MURDERS and culpable homicides have fallen by more than a quarter in Scotland in the past decade and are down by 11 per cent on the previous year’s total, new figures have revealed.
The statistics also showed that there were 88 homicides in 2011-12 – one every four days – and 71 of the victims were men, which is four times the rate of women.
The most common form of homicide over the past decade has been with a sharp instrument – underlining Scotland’s difficulties with knife crime and which also accounted for 47 in 2011-12, more than half the total.
Justice secretary Kenny Mac-Askill said: “This government is working hard to ensure that Scotland is a safe place to live. A drop of 28 per cent in the number of homicide cases in the last decade shows we are making progress in the battle against violent crime.
“Following a further decrease of 11 per cent since last year, it is reassuring to see these figures are going in the right direction.
“However, this is no cause for celebration. Ninety lives have been lost. Behind these figures are victims and grieving families and my sincere sympathies go out to all those who have lost loved ones.”
The vast majority of victims of homicides – which include murders and the lesser charge of culpable homicide, but not death by dangerous driving, driving while intoxicated or corporate homicides – were males aged between 16 and 30.
More than half the crimes were committed in the home and almost a quarter on the street or a footpath. Alcohol remains a key factor, with almost 60 per cent of homicides in 2011-12 involving an accused who had been drinking, compared with fewer than 5 per cent who were on drugs.
“The number of people accused of homicide who are reported to be drunk underlines the importance of minimum pricing to tackle alcohol misuse,” Mr MacAskill said.
“No single action will bring about the change needed, which is why a package of over 40 measures in our Framework for Action aims to reduce consumption, support communities and encourage positive choices.”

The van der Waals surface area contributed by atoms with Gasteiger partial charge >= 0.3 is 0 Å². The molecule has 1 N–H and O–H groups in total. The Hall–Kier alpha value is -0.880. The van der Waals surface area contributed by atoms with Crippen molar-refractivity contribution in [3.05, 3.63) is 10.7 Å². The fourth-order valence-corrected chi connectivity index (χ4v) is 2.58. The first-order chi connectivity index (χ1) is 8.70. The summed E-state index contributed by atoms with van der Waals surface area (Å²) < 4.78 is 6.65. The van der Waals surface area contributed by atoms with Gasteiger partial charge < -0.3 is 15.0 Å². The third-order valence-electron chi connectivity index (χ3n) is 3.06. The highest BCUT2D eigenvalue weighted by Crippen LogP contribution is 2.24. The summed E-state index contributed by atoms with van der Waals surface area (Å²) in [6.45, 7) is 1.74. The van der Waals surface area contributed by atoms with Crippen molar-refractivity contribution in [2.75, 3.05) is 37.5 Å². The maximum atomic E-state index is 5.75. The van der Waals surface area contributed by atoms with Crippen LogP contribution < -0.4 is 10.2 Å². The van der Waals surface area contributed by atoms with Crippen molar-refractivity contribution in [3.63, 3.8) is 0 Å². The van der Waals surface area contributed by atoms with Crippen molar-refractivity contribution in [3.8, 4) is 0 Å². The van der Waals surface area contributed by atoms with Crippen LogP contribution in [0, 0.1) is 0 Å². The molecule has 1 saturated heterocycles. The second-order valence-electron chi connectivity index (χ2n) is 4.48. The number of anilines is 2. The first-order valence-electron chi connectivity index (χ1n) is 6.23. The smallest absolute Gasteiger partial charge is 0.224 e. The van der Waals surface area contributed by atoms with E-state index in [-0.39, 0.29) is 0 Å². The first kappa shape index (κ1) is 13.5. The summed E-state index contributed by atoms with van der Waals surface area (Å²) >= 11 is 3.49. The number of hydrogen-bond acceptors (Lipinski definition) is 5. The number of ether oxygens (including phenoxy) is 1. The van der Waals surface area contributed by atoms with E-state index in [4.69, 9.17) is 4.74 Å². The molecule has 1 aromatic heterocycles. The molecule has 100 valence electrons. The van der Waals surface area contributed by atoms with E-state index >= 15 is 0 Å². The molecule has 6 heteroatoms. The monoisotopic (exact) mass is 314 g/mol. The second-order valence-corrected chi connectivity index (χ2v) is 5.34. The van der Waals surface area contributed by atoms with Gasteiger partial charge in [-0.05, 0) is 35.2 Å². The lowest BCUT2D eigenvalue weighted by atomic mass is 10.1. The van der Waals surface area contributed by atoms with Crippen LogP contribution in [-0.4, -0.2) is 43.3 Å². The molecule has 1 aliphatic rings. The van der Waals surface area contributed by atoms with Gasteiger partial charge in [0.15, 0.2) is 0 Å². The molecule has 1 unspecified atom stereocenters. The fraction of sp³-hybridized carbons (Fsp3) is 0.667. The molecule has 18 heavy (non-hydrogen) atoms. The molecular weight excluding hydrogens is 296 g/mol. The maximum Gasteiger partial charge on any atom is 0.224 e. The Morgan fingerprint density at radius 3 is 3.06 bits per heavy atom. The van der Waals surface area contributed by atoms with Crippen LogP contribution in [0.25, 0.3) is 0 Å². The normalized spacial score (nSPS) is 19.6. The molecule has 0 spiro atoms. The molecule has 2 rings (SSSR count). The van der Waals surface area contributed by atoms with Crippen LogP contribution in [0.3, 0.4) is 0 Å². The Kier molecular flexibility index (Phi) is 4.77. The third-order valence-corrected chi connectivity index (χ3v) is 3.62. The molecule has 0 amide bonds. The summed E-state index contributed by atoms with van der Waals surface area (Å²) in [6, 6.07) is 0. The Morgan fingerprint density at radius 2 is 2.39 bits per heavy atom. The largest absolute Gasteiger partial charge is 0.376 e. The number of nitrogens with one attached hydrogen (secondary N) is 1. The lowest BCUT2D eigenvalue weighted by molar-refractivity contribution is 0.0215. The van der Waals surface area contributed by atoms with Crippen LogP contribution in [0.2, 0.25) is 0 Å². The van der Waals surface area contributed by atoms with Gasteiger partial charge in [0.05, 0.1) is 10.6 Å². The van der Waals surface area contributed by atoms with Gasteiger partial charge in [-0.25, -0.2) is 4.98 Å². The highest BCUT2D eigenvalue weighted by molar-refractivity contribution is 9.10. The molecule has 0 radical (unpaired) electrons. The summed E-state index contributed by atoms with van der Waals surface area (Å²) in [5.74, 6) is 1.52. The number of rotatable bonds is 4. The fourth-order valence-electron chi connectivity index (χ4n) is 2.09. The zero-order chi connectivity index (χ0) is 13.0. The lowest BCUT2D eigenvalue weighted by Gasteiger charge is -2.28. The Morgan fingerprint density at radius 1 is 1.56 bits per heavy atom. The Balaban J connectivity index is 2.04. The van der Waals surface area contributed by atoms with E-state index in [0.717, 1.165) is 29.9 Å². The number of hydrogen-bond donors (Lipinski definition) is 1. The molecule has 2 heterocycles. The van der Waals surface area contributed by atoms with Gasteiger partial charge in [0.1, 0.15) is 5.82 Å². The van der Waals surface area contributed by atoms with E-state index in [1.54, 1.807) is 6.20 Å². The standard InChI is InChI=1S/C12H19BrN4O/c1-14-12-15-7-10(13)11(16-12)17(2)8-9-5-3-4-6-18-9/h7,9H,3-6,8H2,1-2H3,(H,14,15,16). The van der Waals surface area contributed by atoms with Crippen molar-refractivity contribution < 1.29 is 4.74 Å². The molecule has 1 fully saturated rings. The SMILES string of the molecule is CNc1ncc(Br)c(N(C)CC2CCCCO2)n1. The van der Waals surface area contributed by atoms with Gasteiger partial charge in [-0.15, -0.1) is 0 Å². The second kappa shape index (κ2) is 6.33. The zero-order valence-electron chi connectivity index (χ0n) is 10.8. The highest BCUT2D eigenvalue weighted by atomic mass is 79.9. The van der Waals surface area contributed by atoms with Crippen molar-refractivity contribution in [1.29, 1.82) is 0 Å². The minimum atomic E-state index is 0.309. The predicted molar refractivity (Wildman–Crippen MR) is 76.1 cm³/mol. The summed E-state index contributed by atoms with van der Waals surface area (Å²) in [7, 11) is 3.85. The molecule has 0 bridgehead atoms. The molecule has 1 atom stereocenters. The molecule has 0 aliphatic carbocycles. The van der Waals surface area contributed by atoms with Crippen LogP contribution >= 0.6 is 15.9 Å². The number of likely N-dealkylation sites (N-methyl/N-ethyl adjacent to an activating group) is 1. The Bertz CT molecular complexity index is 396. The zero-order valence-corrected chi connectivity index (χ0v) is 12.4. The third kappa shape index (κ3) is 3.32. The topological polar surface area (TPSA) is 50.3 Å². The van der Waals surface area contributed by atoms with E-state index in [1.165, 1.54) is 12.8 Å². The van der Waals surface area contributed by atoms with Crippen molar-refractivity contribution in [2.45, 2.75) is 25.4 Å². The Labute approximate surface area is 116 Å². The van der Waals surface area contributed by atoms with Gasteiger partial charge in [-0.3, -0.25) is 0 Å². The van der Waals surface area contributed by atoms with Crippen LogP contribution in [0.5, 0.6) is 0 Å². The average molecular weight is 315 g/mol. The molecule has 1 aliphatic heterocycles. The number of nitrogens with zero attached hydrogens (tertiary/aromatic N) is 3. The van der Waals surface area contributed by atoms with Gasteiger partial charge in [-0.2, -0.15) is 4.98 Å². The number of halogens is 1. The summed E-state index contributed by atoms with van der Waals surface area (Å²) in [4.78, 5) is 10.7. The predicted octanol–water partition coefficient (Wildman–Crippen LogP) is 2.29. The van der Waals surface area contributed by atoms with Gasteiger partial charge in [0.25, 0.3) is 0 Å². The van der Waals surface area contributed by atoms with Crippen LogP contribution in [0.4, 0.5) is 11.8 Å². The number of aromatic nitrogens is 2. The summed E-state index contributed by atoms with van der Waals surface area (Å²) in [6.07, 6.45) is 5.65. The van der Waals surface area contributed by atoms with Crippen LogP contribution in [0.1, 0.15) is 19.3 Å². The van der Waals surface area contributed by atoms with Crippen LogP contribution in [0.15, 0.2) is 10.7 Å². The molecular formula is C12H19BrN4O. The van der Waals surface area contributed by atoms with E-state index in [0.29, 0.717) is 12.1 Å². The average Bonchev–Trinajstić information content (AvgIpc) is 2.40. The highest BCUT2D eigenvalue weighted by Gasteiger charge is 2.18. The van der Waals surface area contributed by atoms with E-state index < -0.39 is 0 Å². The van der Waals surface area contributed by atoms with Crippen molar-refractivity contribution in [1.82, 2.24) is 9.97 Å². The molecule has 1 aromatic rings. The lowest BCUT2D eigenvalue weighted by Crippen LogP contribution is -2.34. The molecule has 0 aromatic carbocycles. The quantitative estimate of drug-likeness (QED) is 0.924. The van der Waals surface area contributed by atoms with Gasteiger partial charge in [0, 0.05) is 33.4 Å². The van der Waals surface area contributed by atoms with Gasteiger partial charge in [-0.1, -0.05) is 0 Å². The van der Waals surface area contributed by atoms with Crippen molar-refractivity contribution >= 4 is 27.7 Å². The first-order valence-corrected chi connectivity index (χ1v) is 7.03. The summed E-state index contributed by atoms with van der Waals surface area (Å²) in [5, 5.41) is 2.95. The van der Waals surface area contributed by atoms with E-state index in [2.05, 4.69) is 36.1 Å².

The Scottish Government has launched a “no knives, better lives” campaign. But it has focused its attempts on tackling knife crime through education initiatives, while its political rivals have called for automatic jail sentences for people caught in possession of a blade.
The Scottish Conservatives also called for an end to automatic early release, where prisoners sentenced to four years or less are freed after serving half their term.
Chief whip John Lamont MSP said: “Any decrease in figures such as this is of course welcome. But the fact remains that, for a small country, these rates are too high.
“And what is more appalling is that the SNP continues to release convicted murderers when they have only served two-thirds, and sometimes even just half, of their sentence.”
Scotland’s cities have benefited from the fall in homicides. The Lothian and Borders area saw a decrease from 20 to 14, last year, with Edinburgh going from 12 to seven.
And Strathclyde, Scotland’s largest police force, saw homicides in its area fall from 62 to 51 in 2011-12, while Glasgow figures almost halved from 27 to 15 – a ten-year low.